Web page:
As we get into the nitty-gritty of health care reform, critcs from both left and right are asking whether current proposals will reduce costs. Here we have a historic opportunity to make major changes in health care, but it appears no one is willing to address the problem of escalating costs.
The public insurance option might reduce the cost of insurance by competing with for-profit insurers. But this doesn’t reduce the number of unnecessary procedures. As David Brooks points out in a NY Times column, the public option, as it’s currently formulated, would have no effect on the fundamental incentives that lead to higher costs.
Legislation may cut Medicare and Medicaid payments to hospitals, but that savings could be offset by hospitals raising prices for patients who have insurance.
Comparative effectiveness measures have no teeth. No one is willing to say that health care providers must abide by the findings of comparative effectiveness research. If a patient wants the most expensive treatment, and a doctor has a financial incentive to favor that treatment, no one will deny that choice to the patient or doctor. As Alec MacGillis writes in a Washington Post column, “In a country where ‘rationing’ is a dirty word, who will say no?”
Are current proposals too tepid?
At the beginning of health reform discussions, controlling costs was considered as important as expanding coverage. “The priority on controlling costs seems to have fallen by the wayside,” according to Steve Wojcik, vice president for public policy at the National Business Group on Health, quoted in the LA Times.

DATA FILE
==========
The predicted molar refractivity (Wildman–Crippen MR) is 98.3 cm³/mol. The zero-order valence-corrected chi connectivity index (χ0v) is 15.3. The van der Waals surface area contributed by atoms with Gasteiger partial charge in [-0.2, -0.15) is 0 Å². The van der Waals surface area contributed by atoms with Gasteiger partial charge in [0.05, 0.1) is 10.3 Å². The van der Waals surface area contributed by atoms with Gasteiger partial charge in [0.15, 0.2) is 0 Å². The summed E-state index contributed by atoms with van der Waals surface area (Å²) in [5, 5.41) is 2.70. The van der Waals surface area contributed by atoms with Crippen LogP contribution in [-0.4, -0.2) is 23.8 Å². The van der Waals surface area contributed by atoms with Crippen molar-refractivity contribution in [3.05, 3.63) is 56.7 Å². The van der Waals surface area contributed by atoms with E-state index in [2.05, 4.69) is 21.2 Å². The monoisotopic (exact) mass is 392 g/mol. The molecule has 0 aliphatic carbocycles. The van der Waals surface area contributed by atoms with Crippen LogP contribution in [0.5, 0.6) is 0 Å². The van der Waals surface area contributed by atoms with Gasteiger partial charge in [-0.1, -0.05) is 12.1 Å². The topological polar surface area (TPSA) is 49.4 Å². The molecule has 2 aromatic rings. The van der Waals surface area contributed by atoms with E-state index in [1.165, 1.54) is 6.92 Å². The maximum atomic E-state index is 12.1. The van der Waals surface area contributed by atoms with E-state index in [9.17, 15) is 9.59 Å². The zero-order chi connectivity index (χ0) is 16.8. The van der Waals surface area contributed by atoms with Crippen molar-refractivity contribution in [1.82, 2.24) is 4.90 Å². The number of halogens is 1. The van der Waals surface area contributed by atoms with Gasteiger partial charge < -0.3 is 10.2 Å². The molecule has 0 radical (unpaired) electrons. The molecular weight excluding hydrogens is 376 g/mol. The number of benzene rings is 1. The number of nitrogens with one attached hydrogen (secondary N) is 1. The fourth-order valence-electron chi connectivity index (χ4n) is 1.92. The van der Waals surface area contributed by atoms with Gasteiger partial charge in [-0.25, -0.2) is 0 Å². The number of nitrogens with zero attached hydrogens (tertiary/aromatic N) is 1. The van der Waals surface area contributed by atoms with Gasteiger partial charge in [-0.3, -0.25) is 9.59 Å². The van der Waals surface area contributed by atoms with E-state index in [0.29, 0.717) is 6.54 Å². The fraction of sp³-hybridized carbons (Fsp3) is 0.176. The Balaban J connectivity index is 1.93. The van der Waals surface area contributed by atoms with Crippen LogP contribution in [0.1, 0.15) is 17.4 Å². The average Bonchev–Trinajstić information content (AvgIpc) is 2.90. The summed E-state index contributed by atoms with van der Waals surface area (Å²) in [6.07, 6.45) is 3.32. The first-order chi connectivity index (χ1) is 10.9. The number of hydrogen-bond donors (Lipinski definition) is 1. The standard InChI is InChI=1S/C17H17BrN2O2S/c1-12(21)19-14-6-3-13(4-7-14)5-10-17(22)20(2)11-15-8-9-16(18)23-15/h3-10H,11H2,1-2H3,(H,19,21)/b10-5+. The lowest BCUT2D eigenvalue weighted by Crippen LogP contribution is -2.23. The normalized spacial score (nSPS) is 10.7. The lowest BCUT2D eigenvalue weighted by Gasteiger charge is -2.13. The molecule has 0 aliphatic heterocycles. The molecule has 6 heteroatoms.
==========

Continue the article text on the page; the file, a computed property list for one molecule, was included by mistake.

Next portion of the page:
Critics want bolder initiatives. Doctors and hospitals who receive Medicare and Medicaid payments should be rewarded when they are efficient. Those who don’t make the grade should have their payments cut.
Part of the hesitancy is political. It’s not just the lobbyists from the insurance and pharmaceutical industries, but the medical profession itself. If the administration or Congress insists that doctors abide by guidelines that stipulate the most beneficial and cost-effective way to treat patients, the Amercian Medical Association could withdraw its support. Doctors are professionals, and they want to make their own decisions on a case-by-case basis. From Noam Levey’s article in the LA Times:
“There are enormous opportunities to save money,” said Ken Thorpe, an Emory University healthcare economist who has been advising Democratic lawmakers on the legislation. “What has been proposed is much too tepid.”
The fundamental problem of our medical system, according to David Leonhardt, is that costs are increasing while results remain mediocre. If legislators don’t address this issue, “the medical system will remain deeply troubled, no matter what other improvements they make.”
Options for treating prostate cancer: Which one is best?
Leonhardt uses prostate cancer to illustrate the problem. Treatments for prostate cancer run the gamut from watchful waiting, which costs a few thousand dollars for office visits and tests, to surgery ($23,000), through IMRT radiation ($50,000), to proton radiation therapy (over $100,000).